#SatMat Live Tweet movie for Sat., Apr. 30: THEM! (1954)



After two weeks’ hiatus from #SatMat, I am tanned, rested, and ready to show another B-movie gem. This week, the gem is Them!

Atomic testing seems to have done for 1950’s movies that the Nazis did for 1940’s flicks: Provide the most convenient, generic villain you could ask for. Just plug it into any plot hole, and voila — instant drama! In this instance, atomic bombs set off the in the New Mexico desert appear to have turned ants into genetically mutated monsters. (When you think about the Southwestern desert, are ants the first thing that come to mind? Wouldn’t giant snakes or scorpions have been more likely?)

As if the premise weren’t delicious enough, the casting is to die for. James Whitmore is the first actor to appear on-screen, as a cop who sets the movie’s entire plot in motion. James Arness, as a fair but firm FBI agent, was seen by John Wayne in this movie, which led to Wayne helping to cast Arness in TV’s long-running Western “Gunsmoke.” Add Edmund Gwenn (Santa Claus himself from Miracle on 34th Street) as an avuncular entomologist, and you’ve just died and gone to B-Movie Heaven!

So join us on Twitter.com this Saturday at 4:30 p.m. EDT, and bring plenty of snacks…but don’t leave a lot of sugar lying around!


SPIDER-MAN 2 (2004) – Best comic-book movie ever


The following is my entry in The Blogathon from Another World, being hosted by Blog of the Darned on April 9 and 10, 2016. Click on the above banner, and read bloggers’ takes on a wide range of science-fiction films!


There are some “popcorn movies” that transcend their origins and just become great movies — North by NorthwestRaiders of the Lost Ark.

Add Spider-Man 2 to the list.

There’s no good reason that a film about a guy with the dubious talent for traveling by web should be one of the most touching movies around. But darned if I wasn’t near tears by movie’s end.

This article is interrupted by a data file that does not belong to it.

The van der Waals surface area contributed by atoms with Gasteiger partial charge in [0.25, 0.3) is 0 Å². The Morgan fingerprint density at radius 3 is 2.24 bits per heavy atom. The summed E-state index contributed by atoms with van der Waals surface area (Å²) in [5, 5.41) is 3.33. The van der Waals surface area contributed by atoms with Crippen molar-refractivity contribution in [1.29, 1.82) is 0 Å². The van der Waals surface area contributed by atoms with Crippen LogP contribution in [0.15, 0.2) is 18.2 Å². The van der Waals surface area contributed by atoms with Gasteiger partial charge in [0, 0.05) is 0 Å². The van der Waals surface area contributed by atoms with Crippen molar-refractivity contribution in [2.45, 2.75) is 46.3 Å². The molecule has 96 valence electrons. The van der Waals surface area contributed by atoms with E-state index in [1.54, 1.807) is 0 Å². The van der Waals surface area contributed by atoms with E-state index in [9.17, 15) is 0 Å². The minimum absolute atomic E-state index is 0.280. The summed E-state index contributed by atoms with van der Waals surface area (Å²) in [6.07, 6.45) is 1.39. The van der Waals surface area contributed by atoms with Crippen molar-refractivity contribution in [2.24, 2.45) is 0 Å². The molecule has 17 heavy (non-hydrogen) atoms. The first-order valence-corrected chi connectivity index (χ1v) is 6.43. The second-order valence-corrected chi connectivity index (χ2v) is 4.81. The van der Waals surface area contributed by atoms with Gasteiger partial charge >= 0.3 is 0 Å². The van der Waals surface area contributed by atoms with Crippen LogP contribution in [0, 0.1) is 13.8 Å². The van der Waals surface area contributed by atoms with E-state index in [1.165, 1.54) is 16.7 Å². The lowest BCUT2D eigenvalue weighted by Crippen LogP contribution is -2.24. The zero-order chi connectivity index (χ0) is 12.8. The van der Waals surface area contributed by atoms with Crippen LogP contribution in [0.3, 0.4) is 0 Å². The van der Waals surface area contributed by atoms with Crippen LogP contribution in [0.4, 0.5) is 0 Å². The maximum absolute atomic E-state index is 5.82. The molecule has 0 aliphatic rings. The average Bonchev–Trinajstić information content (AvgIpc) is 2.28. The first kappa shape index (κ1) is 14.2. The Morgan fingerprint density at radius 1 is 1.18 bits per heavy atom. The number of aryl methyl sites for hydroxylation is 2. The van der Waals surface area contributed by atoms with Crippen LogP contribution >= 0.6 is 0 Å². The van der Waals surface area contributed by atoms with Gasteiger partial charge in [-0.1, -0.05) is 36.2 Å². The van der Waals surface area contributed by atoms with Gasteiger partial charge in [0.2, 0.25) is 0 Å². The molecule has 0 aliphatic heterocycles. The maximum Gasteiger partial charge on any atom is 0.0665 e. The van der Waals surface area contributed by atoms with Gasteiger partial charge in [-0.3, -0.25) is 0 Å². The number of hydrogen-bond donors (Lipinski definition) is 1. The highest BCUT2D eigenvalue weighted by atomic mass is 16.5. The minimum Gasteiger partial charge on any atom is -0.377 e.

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For that, kudos to director Sam Raimi, who found the same “realistic” tone in his first Spider-Man film and extends it here. The characters seem like cliches — the clumsy kid turned super-hero, the erstwhile girlfriend, the doting aunt. But thanks to heartfelt encore performances from Tobey Maguire, Kirsten Dunst, and Rosemary Harris, they were more believable than those in more “earthbound” movies I saw in 2004.

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Of course, some viewers don’t watch Spider-Man movies for character depth, and action fans won’t be disappointed here either. Alfred Molina, whom I’ve always found hammy, here has perfect pitch as Dr. Octavius–at first friendly and caring to Peter Parker (Spidey’s daily alter-ego), then downright operatic in his revenge when his planned scientific breakthrough goes wrong and turns him into a kind of octopus-robot.

But the movie spends an unusual amount of time letting us get to know its characters, so that viewers truly have a stake in the high-powered action scenes. (Warning: Those scenes might be very tough sledding for younger viewers. But if you’ve seen Spider-Man 1you know what you’re in for anyway.)


Out of a flawless cast, I end by singling out thoroughly winning Kirsten Dunst as M.J., Peter/Spidey’s love interest. Her dreamy, sunny face grounds the story in happy normalcy. And her final scene tops even S1‘s much-ballyhooed kiss.

In a just world, Hollywood would have ended the Spider-Man franchise right here. This movie has it all.

MYSTIC RIVER (2003) – Director Clint Eastwood at his best



The following is my entry in the Beyond the Cover Blogathon, being hosted by the blogs Now Voyaging and Speakeasy from Apr. 8-10, 2016. Click on the above banner, and read bloggers’ takes on novels adapted into movies!